“You can be gay and go to BYU-Idaho. This is not a problem. It’s dating and all the homosexual you do in your actions that would kick you out, ”he said. “It’s a snitch culture, literally, your friends are the police, your classmates are the police.”

Horning’s upbringing in the LDS Church as a child and teenager led him to date women even though he knew he was attracted to men, he said. He was closed off and not ready to see what would happen when he got out at 17.

“I did what every Mormon child does and applied to a church school,” he said.

Another plaintiff, Rachel Moulton, was a BYU-Idaho student who left university in late 2020 to protect her sanity after learning that “BYU’s toxicity was not limited to personal learning.”

“They compared LGBTQ + people who just wanted the right to marry the person they love with agents of Satan attacking the family,” Moulton said in the lawsuit.

Moulton’s complaint in the lawsuit states that the university taught her and other LGBT women that they might be happy to marry a man despite “struggling with same-sex attraction.” LGBTQ students are also taught that according to legal proceedings in the afterlife, they would no longer have same-sex attraction.

This resulted in Moulton feeling suicidal because she “would do anything not to be gay,” even if it meant ending her own life, the lawsuit says. Moulton attempted suicide in the middle of her freshman semester at BYU Idaho.

Moulton is now in therapy trying to balance being gay and LDS membership.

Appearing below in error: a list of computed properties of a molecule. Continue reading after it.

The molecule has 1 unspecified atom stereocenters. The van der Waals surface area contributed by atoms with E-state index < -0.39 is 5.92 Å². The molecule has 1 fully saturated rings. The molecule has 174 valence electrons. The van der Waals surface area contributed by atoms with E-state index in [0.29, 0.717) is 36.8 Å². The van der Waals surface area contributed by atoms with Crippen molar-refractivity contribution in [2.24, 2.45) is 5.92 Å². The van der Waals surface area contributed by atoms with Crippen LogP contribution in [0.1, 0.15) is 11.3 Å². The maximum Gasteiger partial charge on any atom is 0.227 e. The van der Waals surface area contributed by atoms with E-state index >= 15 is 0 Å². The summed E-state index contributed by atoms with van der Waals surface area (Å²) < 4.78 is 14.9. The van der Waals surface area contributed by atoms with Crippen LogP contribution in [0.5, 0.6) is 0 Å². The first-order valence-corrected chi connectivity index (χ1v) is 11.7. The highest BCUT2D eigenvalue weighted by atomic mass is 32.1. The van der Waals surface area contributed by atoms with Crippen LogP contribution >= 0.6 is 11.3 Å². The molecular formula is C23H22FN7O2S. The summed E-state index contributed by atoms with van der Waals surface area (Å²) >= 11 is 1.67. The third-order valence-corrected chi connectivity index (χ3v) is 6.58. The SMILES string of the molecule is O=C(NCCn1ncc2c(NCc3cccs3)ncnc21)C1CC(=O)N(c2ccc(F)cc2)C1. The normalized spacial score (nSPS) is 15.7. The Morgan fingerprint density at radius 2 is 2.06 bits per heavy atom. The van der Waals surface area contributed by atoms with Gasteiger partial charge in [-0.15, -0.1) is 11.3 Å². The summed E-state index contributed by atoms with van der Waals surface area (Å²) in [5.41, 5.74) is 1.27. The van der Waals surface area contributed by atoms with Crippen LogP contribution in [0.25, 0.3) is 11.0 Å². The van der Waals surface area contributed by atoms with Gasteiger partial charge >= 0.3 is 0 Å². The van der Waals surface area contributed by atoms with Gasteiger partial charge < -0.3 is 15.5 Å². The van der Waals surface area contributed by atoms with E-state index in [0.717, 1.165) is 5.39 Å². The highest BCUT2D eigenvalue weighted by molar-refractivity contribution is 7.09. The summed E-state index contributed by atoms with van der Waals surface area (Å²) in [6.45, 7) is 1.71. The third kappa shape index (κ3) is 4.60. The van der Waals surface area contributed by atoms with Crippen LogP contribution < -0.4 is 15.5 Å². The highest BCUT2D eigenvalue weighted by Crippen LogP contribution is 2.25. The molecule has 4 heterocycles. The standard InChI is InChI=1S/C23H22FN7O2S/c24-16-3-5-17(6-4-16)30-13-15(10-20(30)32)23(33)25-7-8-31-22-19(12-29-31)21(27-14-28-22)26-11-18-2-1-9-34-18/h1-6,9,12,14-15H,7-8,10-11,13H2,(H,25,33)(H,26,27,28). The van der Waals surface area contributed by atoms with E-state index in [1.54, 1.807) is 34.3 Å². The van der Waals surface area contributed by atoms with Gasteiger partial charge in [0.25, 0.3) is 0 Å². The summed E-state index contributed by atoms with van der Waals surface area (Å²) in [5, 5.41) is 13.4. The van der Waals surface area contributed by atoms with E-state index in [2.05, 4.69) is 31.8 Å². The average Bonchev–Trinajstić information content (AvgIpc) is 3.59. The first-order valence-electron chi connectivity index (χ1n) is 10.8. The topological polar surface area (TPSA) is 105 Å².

“I know I am a child of God,” she said. “I now know that it can be true to be gay and to be a child of God. This acceptance of myself has healed me from many of the religious trauma I have experienced earlier in my life. “

Other plaintiffs in the lawsuit include current college students, recently evicted college students, and recent alumni who have undergone conversion therapy and / or other discipline at their colleges. Some plaintiffs use a pseudonym for their security.

Southwick said stories like Horning and Moulton’s are important, but they’re one of many LGBTQ students experience in religious universities. Since the case was filed, more than 30 people have asked to be part of the lawsuit and Southwick expects more, he said.

“We want the department to know it’s not just one or two kids,” Southwick said. “We want the department to intervene on behalf of the many and on behalf of the children who are still in BYU-Idaho or other schools and still suffering.”

BYU Idaho students have formed an unofficial LGBTQ support group but are not allowed to meet on campus, the lawsuit said.

Horning said the Understanding Same Gender Attraction student club has seen new students meet every week.

“They wish there was another way out, but unfortunately not,” said Horning.

Many LGBTQ students are trying to move out of their religious institutions, Southwick said. Horning tried this in his senior year but couldn’t.

Religious institutions require students to take religion or Bible study courses, Southwick said. These credits are non-transferable to meet graduation requirements in secular schools, adding a greater financial burden if these students choose to attend another university.

Horning said he was relieved after graduating because he knew he could let go of worries about other people’s thoughts on campus or worries about someone who went to the university’s honorary office to get their ID removed.

“I don’t want anyone to go through what I went through while they’re trapped in a school because they can’t get out,” Horning said.